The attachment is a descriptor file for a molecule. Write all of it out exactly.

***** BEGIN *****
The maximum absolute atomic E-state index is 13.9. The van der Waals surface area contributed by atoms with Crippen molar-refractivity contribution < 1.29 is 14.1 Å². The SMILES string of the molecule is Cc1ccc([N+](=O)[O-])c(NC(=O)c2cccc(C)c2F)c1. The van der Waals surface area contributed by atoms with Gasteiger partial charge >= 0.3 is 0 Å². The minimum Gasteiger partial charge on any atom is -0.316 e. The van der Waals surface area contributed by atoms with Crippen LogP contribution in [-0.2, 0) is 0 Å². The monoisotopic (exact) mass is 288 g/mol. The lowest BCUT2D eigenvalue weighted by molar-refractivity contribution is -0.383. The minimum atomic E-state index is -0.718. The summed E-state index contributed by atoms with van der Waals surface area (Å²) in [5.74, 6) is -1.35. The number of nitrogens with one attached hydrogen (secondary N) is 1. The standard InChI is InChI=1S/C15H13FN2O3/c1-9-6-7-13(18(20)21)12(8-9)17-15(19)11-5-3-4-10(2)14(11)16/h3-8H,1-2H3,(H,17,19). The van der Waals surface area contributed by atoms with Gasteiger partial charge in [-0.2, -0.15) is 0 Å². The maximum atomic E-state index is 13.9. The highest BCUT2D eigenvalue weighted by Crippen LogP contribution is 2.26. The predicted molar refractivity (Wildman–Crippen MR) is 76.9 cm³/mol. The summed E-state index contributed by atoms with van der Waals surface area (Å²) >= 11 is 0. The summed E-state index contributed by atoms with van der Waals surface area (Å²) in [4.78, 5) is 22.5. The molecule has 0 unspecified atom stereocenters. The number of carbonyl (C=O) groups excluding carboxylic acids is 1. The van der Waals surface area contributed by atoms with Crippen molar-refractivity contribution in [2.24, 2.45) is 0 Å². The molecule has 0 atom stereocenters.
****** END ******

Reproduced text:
The maximum absolute atomic E-state index is 13.9. The van der Waals surface area contributed by atoms with Crippen molar-refractivity contribution < 1.29 is 14.1 Å². The SMILES string of the molecule is Cc1ccc([N+](=O)[O-])c(NC(=O)c2cccc(C)c2F)c1. The van der Waals surface area contributed by atoms with Gasteiger partial charge >= 0.3 is 0 Å². The minimum Gasteiger partial charge on any atom is -0.316 e. The van der Waals surface area contributed by atoms with Crippen LogP contribution in [-0.2, 0) is 0 Å². The monoisotopic (exact) mass is 288 g/mol. The lowest BCUT2D eigenvalue weighted by molar-refractivity contribution is -0.383. The minimum atomic E-state index is -0.718. The summed E-state index contributed by atoms with van der Waals surface area (Å²) in [5.74, 6) is -1.35. The number of nitrogens with one attached hydrogen (secondary N) is 1. The standard InChI is InChI=1S/C15H13FN2O3/c1-9-6-7-13(18(20)21)12(8-9)17-15(19)11-5-3-4-10(2)14(11)16/h3-8H,1-2H3,(H,17,19). The van der Waals surface area contributed by atoms with Gasteiger partial charge in [-0.2, -0.15) is 0 Å². The maximum atomic E-state index is 13.9. The highest BCUT2D eigenvalue weighted by Crippen LogP contribution is 2.26. The predicted molar refractivity (Wildman–Crippen MR) is 76.9 cm³/mol. The summed E-state index contributed by atoms with van der Waals surface area (Å²) >= 11 is 0. The summed E-state index contributed by atoms with van der Waals surface area (Å²) in [4.78, 5) is 22.5. The molecule has 0 unspecified atom stereocenters. The number of carbonyl (C=O) groups excluding carboxylic acids is 1. The van der Waals surface area contributed by atoms with Crippen molar-refractivity contribution in [2.24, 2.45) is 0 Å². The molecule has 0 atom stereocenters.